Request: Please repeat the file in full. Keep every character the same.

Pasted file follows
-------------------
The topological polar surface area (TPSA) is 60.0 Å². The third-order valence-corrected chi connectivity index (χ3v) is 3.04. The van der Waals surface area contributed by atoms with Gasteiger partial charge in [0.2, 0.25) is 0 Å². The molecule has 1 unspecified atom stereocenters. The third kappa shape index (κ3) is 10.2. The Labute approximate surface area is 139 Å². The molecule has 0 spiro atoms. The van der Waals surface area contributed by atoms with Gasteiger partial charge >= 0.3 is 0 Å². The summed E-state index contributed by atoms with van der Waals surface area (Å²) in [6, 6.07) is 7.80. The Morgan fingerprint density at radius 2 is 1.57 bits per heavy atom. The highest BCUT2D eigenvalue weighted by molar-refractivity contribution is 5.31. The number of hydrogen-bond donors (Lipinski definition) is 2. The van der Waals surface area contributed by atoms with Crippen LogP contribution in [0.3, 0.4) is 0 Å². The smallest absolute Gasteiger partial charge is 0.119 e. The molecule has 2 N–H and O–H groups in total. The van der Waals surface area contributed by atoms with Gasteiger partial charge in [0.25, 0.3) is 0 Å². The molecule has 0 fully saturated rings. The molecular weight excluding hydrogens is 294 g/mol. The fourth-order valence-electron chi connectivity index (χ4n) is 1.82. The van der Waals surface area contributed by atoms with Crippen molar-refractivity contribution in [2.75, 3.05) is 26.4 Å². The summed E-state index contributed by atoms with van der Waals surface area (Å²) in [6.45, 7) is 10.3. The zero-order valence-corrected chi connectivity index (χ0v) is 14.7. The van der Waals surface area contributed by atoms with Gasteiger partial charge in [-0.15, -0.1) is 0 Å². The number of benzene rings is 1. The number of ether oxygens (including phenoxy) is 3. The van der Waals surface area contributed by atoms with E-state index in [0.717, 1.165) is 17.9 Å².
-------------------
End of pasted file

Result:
The topological polar surface area (TPSA) is 60.0 Å². The third-order valence-corrected chi connectivity index (χ3v) is 3.04. The van der Waals surface area contributed by atoms with Gasteiger partial charge in [0.2, 0.25) is 0 Å². The molecule has 1 unspecified atom stereocenters. The third kappa shape index (κ3) is 10.2. The Labute approximate surface area is 139 Å². The molecule has 0 spiro atoms. The van der Waals surface area contributed by atoms with Gasteiger partial charge >= 0.3 is 0 Å². The summed E-state index contributed by atoms with van der Waals surface area (Å²) in [6, 6.07) is 7.80. The Morgan fingerprint density at radius 2 is 1.57 bits per heavy atom. The highest BCUT2D eigenvalue weighted by molar-refractivity contribution is 5.31. The number of hydrogen-bond donors (Lipinski definition) is 2. The van der Waals surface area contributed by atoms with Crippen LogP contribution in [0.3, 0.4) is 0 Å². The smallest absolute Gasteiger partial charge is 0.119 e. The molecule has 2 N–H and O–H groups in total. The van der Waals surface area contributed by atoms with Gasteiger partial charge in [0.25, 0.3) is 0 Å². The molecule has 0 fully saturated rings. The molecular weight excluding hydrogens is 294 g/mol. The fourth-order valence-electron chi connectivity index (χ4n) is 1.82. The van der Waals surface area contributed by atoms with Crippen molar-refractivity contribution in [2.75, 3.05) is 26.4 Å². The summed E-state index contributed by atoms with van der Waals surface area (Å²) in [6.45, 7) is 10.3. The zero-order valence-corrected chi connectivity index (χ0v) is 14.7. The van der Waals surface area contributed by atoms with Gasteiger partial charge in [-0.15, -0.1) is 0 Å². The number of benzene rings is 1. The number of ether oxygens (including phenoxy) is 3. The van der Waals surface area contributed by atoms with E-state index in [0.717, 1.165) is 17.9 Å².